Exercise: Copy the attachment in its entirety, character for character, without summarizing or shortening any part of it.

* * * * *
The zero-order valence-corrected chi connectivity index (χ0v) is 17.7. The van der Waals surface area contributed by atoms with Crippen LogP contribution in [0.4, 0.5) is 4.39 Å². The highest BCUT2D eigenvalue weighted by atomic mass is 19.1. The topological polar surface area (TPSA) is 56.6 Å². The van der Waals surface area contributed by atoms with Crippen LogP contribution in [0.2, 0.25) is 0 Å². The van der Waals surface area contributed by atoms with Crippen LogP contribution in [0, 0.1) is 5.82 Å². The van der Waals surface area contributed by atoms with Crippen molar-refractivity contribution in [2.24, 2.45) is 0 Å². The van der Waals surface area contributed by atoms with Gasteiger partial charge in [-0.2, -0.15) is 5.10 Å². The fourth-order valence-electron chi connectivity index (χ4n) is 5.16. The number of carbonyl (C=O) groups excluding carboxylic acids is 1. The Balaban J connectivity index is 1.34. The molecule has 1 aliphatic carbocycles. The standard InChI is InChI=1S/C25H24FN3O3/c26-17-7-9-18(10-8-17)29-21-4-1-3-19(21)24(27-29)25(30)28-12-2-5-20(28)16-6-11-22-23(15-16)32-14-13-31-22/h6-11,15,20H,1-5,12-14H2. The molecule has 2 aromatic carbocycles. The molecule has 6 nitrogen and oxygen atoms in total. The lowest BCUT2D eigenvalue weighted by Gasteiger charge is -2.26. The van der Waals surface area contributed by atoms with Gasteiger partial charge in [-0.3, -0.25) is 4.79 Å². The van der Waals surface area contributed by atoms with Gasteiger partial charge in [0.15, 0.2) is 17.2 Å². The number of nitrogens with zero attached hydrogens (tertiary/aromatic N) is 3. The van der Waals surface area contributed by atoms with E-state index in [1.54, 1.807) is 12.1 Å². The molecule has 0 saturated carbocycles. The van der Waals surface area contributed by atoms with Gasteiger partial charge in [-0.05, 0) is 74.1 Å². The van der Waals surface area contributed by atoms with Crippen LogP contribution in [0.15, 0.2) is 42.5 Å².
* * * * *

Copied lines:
The zero-order valence-corrected chi connectivity index (χ0v) is 17.7. The van der Waals surface area contributed by atoms with Crippen LogP contribution in [0.4, 0.5) is 4.39 Å². The highest BCUT2D eigenvalue weighted by atomic mass is 19.1. The topological polar surface area (TPSA) is 56.6 Å². The van der Waals surface area contributed by atoms with Crippen LogP contribution in [0.2, 0.25) is 0 Å². The van der Waals surface area contributed by atoms with Crippen LogP contribution in [0, 0.1) is 5.82 Å². The van der Waals surface area contributed by atoms with Crippen molar-refractivity contribution in [2.24, 2.45) is 0 Å². The van der Waals surface area contributed by atoms with Gasteiger partial charge in [-0.2, -0.15) is 5.10 Å². The fourth-order valence-electron chi connectivity index (χ4n) is 5.16. The number of carbonyl (C=O) groups excluding carboxylic acids is 1. The Balaban J connectivity index is 1.34. The molecule has 1 aliphatic carbocycles. The standard InChI is InChI=1S/C25H24FN3O3/c26-17-7-9-18(10-8-17)29-21-4-1-3-19(21)24(27-29)25(30)28-12-2-5-20(28)16-6-11-22-23(15-16)32-14-13-31-22/h6-11,15,20H,1-5,12-14H2. The molecule has 2 aromatic carbocycles. The molecule has 6 nitrogen and oxygen atoms in total. The lowest BCUT2D eigenvalue weighted by Gasteiger charge is -2.26. The van der Waals surface area contributed by atoms with Gasteiger partial charge in [-0.3, -0.25) is 4.79 Å². The van der Waals surface area contributed by atoms with Gasteiger partial charge in [0.15, 0.2) is 17.2 Å². The number of nitrogens with zero attached hydrogens (tertiary/aromatic N) is 3. The van der Waals surface area contributed by atoms with E-state index in [1.54, 1.807) is 12.1 Å². The molecule has 0 saturated carbocycles. The van der Waals surface area contributed by atoms with Gasteiger partial charge in [-0.05, 0) is 74.1 Å². The van der Waals surface area contributed by atoms with Crippen LogP contribution in [0.15, 0.2) is 42.5 Å².